Monica Puig is Puerto Rico’s first WTA tournament winner

Screen Shot 2014-06-08 at 11.45.48 PM

The tennis pro made history in France by taking home the win over Spain’s Silvia Soler Espinosa, Ray Monell reports in this article for The New York Daily News.
Monica Puig made history in France last month, becoming the first Puerto Rican woman to win a WTA tournament by besting Spain’s Silvia Soler Espinosa at the Internationaux de Strasbourg.

Puig, 20, was knocked out of the 2014 French Open in the opening round soon after winning what was her first-ever WTA title. But she gave a sampling of her potential at the grand slam tournament in 2013 with victories over Nadia Petrova of Russia and American player Madison Keys.

And prior to suffering a fourth-round, three-set loss to Sloane Stephens of the U.S. at last year’s Wimbledon Championships, she defeated then No. 5-ranked Sara Errani of Italy in round one to become the first woman from Puerto Rico since Kristina Brandi in 2005 to win a main draw match there.

“I thought it was about time that I started coming into my own, that I started playing the tennis that I know I can play,” Puig, a nominee for the WTA’s 2013 Newcomer of the Year award, tells Viva of her coming-of-age on the tour.
“At Wimbledon (in 2013), I just let go and really showed what I could do, and was able to hold my nerves in the important moments when it was time to close out a match.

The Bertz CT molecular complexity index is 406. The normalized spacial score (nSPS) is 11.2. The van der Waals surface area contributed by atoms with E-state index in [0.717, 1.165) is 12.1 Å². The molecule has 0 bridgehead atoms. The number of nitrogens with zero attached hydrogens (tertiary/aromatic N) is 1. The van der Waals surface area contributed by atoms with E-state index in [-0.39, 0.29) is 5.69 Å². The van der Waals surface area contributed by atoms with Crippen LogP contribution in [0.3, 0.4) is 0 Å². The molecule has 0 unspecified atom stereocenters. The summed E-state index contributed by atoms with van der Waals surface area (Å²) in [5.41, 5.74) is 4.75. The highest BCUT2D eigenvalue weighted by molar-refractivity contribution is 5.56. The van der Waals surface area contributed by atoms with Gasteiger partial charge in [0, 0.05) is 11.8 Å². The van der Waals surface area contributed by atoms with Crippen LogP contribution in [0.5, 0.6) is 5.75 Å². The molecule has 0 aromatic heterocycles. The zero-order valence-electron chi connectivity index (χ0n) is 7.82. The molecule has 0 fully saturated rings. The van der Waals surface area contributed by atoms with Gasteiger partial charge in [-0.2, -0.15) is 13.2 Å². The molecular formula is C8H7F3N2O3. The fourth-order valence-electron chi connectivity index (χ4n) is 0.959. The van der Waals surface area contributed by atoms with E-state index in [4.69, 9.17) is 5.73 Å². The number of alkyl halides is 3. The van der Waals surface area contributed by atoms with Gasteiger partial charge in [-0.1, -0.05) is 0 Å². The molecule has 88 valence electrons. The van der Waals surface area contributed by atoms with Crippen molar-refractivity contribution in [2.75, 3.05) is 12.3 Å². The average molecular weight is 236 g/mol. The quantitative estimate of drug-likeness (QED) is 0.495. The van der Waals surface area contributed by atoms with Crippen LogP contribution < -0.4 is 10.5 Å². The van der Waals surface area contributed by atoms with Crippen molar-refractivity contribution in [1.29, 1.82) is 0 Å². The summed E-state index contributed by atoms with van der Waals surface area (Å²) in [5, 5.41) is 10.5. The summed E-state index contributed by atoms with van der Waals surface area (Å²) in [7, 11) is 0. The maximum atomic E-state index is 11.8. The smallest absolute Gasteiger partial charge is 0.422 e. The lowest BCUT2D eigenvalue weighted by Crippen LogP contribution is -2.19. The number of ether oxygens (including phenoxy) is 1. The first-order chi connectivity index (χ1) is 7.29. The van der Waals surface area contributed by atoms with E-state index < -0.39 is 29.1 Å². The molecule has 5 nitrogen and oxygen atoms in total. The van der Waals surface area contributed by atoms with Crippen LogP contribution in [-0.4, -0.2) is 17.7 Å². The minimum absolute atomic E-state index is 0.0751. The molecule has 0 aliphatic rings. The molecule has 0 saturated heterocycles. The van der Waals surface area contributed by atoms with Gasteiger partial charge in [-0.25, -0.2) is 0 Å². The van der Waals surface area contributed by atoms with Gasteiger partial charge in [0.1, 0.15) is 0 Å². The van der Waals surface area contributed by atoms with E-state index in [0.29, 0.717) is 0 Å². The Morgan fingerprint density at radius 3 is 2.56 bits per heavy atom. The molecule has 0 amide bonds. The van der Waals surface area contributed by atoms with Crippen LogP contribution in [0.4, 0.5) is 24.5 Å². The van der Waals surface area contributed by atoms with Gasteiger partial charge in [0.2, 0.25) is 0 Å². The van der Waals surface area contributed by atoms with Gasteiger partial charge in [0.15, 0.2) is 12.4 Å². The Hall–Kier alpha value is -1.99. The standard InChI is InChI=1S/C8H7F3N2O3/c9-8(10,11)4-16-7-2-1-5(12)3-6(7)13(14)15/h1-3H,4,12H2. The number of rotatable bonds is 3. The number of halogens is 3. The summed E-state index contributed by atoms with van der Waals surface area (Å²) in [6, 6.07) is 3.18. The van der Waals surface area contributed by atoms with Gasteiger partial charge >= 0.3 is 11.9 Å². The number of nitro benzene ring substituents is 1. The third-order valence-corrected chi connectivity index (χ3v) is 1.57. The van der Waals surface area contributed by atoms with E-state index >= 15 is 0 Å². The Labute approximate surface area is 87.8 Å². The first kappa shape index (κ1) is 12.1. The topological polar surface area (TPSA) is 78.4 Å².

“I’ve been able to play against bigger names on the tour, and obviously it helps a lot when it comes to improving your game and also improving your mentality on the court,” the No. 41-ranked player adds.

“You start to really understand what it’s like to compete at such a high level.”

Puig, who is 149-79 in singles play, welcomes the pressure that comes with rising expectations and being the WTA’s highest-ranked player from Latin America.

“(The pressure) was difficult to manage at first,” says Puig, a native of Hato Rey who lives in Miami.

“But I think my game is improving in so many ways. And, like Billie Jean King said, ‘Pressure is a privilege. You always have to embrace it.’ ”

Like most professional athletes, Puig’s profession pulls her away from friends and family for long stretches of time, but it’s a price she’s willing to pay in exchange for reaching a higher level of performance.

“I haven’t spent the holidays at home more than three, four years now,” she says. “I’ve spent, already, two Christmases on a plane.

“Whether it’s sacrificing spending the holidays at home or working very hard while other people are enjoying other things, if you have a dream, just work hard for it,” Puig says.

“Even if you don’t see results right away, the results will come and you’ll see the hard work pay off.”

For the original report go to

Leave a Reply

Fill in your details below or click an icon to log in: Logo

You are commenting using your account. Log Out /  Change )

Google photo

You are commenting using your Google account. Log Out /  Change )

Twitter picture

You are commenting using your Twitter account. Log Out /  Change )

Facebook photo

You are commenting using your Facebook account. Log Out /  Change )

Connecting to %s